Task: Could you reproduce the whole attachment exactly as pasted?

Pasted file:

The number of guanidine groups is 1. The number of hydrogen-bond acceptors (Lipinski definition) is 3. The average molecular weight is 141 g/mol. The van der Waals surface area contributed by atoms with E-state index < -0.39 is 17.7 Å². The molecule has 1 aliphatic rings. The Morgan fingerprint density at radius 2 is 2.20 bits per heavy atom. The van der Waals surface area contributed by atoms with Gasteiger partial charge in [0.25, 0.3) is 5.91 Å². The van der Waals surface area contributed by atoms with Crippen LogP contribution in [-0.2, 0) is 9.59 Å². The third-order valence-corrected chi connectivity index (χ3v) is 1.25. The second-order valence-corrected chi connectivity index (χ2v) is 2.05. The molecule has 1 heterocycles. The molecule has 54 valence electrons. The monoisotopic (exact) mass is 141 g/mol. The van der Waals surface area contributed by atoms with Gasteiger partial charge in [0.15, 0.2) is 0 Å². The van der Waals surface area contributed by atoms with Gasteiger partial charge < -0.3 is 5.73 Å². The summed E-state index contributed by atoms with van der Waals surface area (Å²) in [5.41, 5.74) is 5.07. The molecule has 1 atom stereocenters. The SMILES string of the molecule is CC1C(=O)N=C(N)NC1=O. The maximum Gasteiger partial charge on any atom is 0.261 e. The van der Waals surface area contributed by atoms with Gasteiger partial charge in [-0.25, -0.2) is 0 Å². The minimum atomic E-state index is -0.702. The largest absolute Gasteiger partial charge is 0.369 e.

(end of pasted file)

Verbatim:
The number of guanidine groups is 1. The number of hydrogen-bond acceptors (Lipinski definition) is 3. The average molecular weight is 141 g/mol. The van der Waals surface area contributed by atoms with E-state index < -0.39 is 17.7 Å². The molecule has 1 aliphatic rings. The Morgan fingerprint density at radius 2 is 2.20 bits per heavy atom. The van der Waals surface area contributed by atoms with Gasteiger partial charge in [0.25, 0.3) is 5.91 Å². The van der Waals surface area contributed by atoms with Crippen LogP contribution in [-0.2, 0) is 9.59 Å². The third-order valence-corrected chi connectivity index (χ3v) is 1.25. The second-order valence-corrected chi connectivity index (χ2v) is 2.05. The molecule has 1 heterocycles. The molecule has 54 valence electrons. The monoisotopic (exact) mass is 141 g/mol. The van der Waals surface area contributed by atoms with Gasteiger partial charge in [0.15, 0.2) is 0 Å². The van der Waals surface area contributed by atoms with Gasteiger partial charge < -0.3 is 5.73 Å². The summed E-state index contributed by atoms with van der Waals surface area (Å²) in [5.41, 5.74) is 5.07. The molecule has 1 atom stereocenters. The SMILES string of the molecule is CC1C(=O)N=C(N)NC1=O. The maximum Gasteiger partial charge on any atom is 0.261 e. The van der Waals surface area contributed by atoms with Gasteiger partial charge in [-0.25, -0.2) is 0 Å². The minimum atomic E-state index is -0.702. The largest absolute Gasteiger partial charge is 0.369 e.